Housing white paper boosts councils’ house-building powers

7 Feb 17

Local authorities are to be given new tools to increase the speed and scale of house building in their area as part of government proposals to tackle the nationwide housing crisis.

The government’s housing white paper, published today, sets out plans to allow local authorities to increase planning fees by 20%, grant them powers to deal with slow developers and offer £25m worth of new funding for “ambitious” authorities working in areas of the greatest need.

It also puts new requirements on local authorities with regards to planning and measures to pick up the slack if their building falls behind target.

Presenting the white paper to parliament today, communities secretary Sajid Javid described the country’s “broken” housing market as one of the biggest barriers to social progress the country faces.

While he said many local authorities work hard to assess and plan for housing needs in their area, others “duck out of the difficult decisions”.

“It’s important all authorities play by the same rules,” he said, announcing proposals to require local authorities to produce a “realistic” housing plan every five years.

He highlighted that currently 40% of local planning authorities do not have an up-to-date plan in place.

Measures will be taken to make these easier to produce, develop a standardised housing needs assessment and build more flexibility into the current rules, but the government warned it would intervene if authorities fail to establish sufficient plans and review them every five years.

Local authorities should also develop strategies to maximise the use of land in their areas, it said, while outlining plans to support brownfield development, ensure the continued protection of green belt land and to use surplus land already in public ownership.

The government will support areas in the greatest need by prioritising them for infrastructure investments, while all authorities will be encouraged to use land more efficiently by avoiding low density builds and building upwards in popular areas or where land is in short supply.

The paper said authorities will be held to account on their house building work. A housing delivery test will check whether authorities are falling behind and there will be consequences if they are, such as a requirement to ensure a 20% buffer of available land.

At the same time, councils could be given sharper tools to speed up house building, including strengthening their ability to withdraw planning permission if development has stalled.

But Johathan Carr-West, chief executive of the Local Government Information Unit, said the paper was a “missed opportunity” to shift power and resources into local authorities and away from developers and central government.

Martin Tett, housing spokesperson at the Local Government Association, agreed that more needs to be done to tackle the housing crisis at a local level.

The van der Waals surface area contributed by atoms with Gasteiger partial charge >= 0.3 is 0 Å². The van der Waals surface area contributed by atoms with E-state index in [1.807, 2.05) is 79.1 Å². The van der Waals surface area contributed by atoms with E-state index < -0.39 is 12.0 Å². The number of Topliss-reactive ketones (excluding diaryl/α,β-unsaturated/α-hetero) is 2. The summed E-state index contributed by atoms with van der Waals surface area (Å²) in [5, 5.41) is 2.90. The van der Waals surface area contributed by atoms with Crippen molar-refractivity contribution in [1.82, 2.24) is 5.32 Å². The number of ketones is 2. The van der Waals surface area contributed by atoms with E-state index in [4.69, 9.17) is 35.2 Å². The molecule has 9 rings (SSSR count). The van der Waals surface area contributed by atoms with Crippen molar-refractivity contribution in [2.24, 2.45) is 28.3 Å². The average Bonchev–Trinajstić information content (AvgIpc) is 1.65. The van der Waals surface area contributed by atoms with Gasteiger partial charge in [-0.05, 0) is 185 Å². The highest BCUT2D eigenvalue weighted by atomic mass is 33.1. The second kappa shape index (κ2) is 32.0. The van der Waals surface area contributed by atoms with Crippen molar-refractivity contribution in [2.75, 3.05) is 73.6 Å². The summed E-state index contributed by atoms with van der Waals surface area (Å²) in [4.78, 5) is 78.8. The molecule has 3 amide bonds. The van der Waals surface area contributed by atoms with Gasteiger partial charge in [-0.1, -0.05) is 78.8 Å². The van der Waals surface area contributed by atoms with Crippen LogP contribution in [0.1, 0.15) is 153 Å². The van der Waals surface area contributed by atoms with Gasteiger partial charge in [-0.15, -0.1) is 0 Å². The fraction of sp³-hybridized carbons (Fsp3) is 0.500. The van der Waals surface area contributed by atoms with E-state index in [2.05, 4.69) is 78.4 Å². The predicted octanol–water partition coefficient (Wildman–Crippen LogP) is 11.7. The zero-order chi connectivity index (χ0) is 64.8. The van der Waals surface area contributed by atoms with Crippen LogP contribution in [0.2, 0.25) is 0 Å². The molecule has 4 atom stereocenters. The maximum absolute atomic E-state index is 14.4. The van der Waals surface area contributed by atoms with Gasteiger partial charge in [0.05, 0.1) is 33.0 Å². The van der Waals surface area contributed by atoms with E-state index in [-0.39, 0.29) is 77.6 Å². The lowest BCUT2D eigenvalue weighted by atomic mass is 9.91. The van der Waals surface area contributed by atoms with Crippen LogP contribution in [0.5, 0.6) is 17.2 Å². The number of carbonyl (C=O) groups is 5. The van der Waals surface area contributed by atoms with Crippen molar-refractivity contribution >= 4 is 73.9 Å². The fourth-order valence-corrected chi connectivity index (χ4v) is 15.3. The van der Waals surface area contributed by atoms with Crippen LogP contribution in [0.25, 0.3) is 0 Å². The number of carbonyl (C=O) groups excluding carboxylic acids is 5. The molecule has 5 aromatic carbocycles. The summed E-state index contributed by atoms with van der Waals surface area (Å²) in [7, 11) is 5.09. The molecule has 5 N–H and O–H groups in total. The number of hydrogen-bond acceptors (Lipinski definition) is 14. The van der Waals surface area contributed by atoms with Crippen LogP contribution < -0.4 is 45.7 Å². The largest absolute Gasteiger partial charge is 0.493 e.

“This means being able to borrow to invest in housing and keep 100% of the receipts from properties sold through Right to Buy to replace homes and reinvest in building more of the genuine affordable homes our communities desperately need,” he said.

According to Javid, the country is currently between 35,000 and 85,000 homes short of the amount that needs to be built every year to meet demand.

One other proposal to tackle this is to diversify the market, which is currently dominated by just 10 companies who build around 60% of all new homes.

The proposals also envisage shifting the focus away from shared ownership only to a wider range of affordable housing option and putting greater priority on delivering affordable rent and better protections for renters.

These include longer-term tenancies and efforts to enable developers to offer more affordable rent alongside other forms of affordable housing.

Sean Nolan, director of local government at CIPFA, said: “The move away from the long held policy of exclusively promoting home ownership is welcome. Diversifying the market has to be key to future availability.

“There are still vital roles for housing associations and councils in providing affordable housing for rent or to buy, but to do this they must be allowed greater freedom and flexibility to build new homes and replace existing stock reduced under right to buy, something that has been denied them in recent years.

“Social housing is a necessary and long term investment that requires certainty and full control of the assets, so we welcome the opportunity to work with others on driving this forward.”

Terrie Alafat, chief executive at the Chartered Institute of Housing, welcomed this “important shift” in housing policy.

She said: “However our concern is that much housing remains out of reach for a significant number of people and we would like to see the government back up the package with additional funding and resource in the budget.”

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